When I spoke to Kaczynski in 2013, that question weighed heavily on both our minds, running through our discussions of gentrification, global warming, the mystification of technology and beyond. Kaczynski told me that the frequently bleak stories collected in his impressive work Beta Testing the Apocalypse were inspired not by dystopian works but his interest in utopian fiction and his time growing up under communism, a system that was itself utopian in design but nonetheless broke down in execution. Responding to a point I made about the negative outcomes of his stories, Kaczynski said: “If my stories seem really negative, it's only because I'm examining the negative to see if a positive can be teased out eventually.”
At that point, less than a year into Obama’s second term, the concept of “failed utopias” was more theoretical but, looking back on it now, it seems clear that Kaczynski instinctively knew catastrophe was looming and, more importantly, realized that it would come in large part because of our fetishization of a nonexistent, utopic past.
That aspect of Kaczynski’s vision, both as a comics creator and a comics curator, is most explicit in the opening story of Cartoon Dialectics #3, “Trump and Nostalgia,” created with Jetsmark for The Nib in October of 2016, shortly before the election when most experts emphatically stated Trump had no real hope of winning. Rather than tackle Trump’s prospects as a candidate, “Trump and Nostalgia” bluntly examines his now ubiquitous slogan at face value, wondering when the “Again” aspect actually refers to.
For most of the past couple years, The Nib has been a toothless, overly simplistic purveyor of progressive editorial cartoons, and though “Trump and Nostalgia” certainly doesn’t erase that history, it does serve as a reminder of what the publication is capable of when it is at its best. Avoiding the trap of merely stating some variation of “America has never been great/has not yet achieved greatness,” “Trump and Nostalgia” achieves the twin goals of proving the slogan’s vagueness is a core part of its success because it allows the target audience to fill in the blank themselves, and that for Trump, in particular, it hearkens back to the Reagan era both in terms of the semantics (it was lifted wholesale from a Reagan speech) and in terms of when Trump’s dog whistle politics actually became mainstream.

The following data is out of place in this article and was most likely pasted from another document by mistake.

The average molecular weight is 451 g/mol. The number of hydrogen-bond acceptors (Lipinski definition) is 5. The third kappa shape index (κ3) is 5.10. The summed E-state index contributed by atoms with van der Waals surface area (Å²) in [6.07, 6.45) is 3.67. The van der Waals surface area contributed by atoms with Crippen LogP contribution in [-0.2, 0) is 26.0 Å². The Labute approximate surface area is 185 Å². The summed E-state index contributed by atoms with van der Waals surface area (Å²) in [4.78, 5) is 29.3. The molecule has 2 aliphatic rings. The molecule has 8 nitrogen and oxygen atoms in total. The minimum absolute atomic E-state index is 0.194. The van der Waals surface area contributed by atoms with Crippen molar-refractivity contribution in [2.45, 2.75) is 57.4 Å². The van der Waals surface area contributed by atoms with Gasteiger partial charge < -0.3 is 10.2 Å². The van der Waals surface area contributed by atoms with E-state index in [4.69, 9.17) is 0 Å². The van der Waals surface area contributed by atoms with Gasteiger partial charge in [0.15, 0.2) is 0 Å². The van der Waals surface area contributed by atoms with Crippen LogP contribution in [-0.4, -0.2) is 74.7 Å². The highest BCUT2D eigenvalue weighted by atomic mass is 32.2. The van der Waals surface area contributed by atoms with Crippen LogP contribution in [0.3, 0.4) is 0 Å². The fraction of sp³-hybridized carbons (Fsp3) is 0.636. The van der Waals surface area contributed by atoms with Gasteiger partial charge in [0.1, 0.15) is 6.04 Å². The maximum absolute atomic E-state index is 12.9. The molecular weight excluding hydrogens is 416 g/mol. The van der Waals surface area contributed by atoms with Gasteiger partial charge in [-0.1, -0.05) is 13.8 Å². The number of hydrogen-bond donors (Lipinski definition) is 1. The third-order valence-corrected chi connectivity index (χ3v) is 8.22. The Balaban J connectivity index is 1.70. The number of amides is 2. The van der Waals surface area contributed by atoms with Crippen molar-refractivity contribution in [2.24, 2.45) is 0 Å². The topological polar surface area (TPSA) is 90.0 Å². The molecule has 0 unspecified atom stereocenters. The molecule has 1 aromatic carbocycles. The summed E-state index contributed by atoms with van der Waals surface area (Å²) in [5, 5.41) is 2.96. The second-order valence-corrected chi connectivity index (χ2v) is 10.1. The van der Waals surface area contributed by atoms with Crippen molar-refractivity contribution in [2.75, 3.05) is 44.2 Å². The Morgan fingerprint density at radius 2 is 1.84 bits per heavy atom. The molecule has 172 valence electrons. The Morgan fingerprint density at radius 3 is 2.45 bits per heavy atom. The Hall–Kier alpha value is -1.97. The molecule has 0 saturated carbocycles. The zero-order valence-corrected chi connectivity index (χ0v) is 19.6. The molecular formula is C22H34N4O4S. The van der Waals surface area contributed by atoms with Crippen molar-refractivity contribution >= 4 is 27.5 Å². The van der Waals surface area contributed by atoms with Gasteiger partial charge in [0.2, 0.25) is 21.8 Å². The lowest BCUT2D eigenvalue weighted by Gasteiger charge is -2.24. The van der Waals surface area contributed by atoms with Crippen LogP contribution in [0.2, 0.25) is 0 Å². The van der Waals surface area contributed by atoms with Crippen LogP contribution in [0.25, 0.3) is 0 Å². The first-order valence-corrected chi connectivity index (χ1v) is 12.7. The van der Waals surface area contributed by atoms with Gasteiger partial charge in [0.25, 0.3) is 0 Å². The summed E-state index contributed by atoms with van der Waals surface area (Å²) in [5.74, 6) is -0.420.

The stark but emotive art helps the complexity of the “Trump and Nostalgia” arguments land with minimal effort. This is notable because even now, Democratic and Republican leadership try to argue that Trump’s approach to politics is new and unexpected, and that we must listen to his rabid base in order to appease them. In a mere 14 laid-back pages, Kaczynski and Jetsmark not only destroy that claim, they did so before the election even happened. The nostalgia half of the title, therefore, doesn’t just critique the bigots who voted in Trump, but it also critiques Democrats and Republicans both for nostalgizing a nonexistent time when politics were “clean” and naively falling prey to bad faith opponents.
The follow-up to “Trump and Nostalgia” in Cartoon Dialectics #3, simply titled “Nostalgia,” has Kaczynski expertly laying out the culture-wide retromania that set the stage for our utopian aspirations to break down. Rougher in linework and more lecturely than Kaczynski’s usual material, “Nostalgia” nonetheless moves at a brisk pace as it details nostalgia’s growth from an actual malady afflicting touring Swiss mercenaries in the 17th century to its modern development as a viral, commercialized impulse.
While it recycles some quotes and panels from “Trump and Nostalgia,” the section waxes more philosophical than historical, weaving in quotes from cultural theorists Svetlana Boym and Simon Reynolds, the latter of whom coined the term “retromania” specifically in regards to music but, as Kaczynski shows, it’s a useful theory for everything from politics to comics’ own terminal nostalgia infliction.
Kaczynski also connects Boym and Reynolds’ work to Alvin Toffler’s “future shock” theory which essentially states that as we become more technologically advanced, we will suffer a kind of cultural shock that will prompt many of us to latch on to regressive ideas and lash out at intelligence in general. Kaczynski’s style is perfectly suited to illustrating this phenomenon, with his lines seamlessly transitioning between architectural precision and scribbled looseness to drive home the escalating divisions between thought and feeling.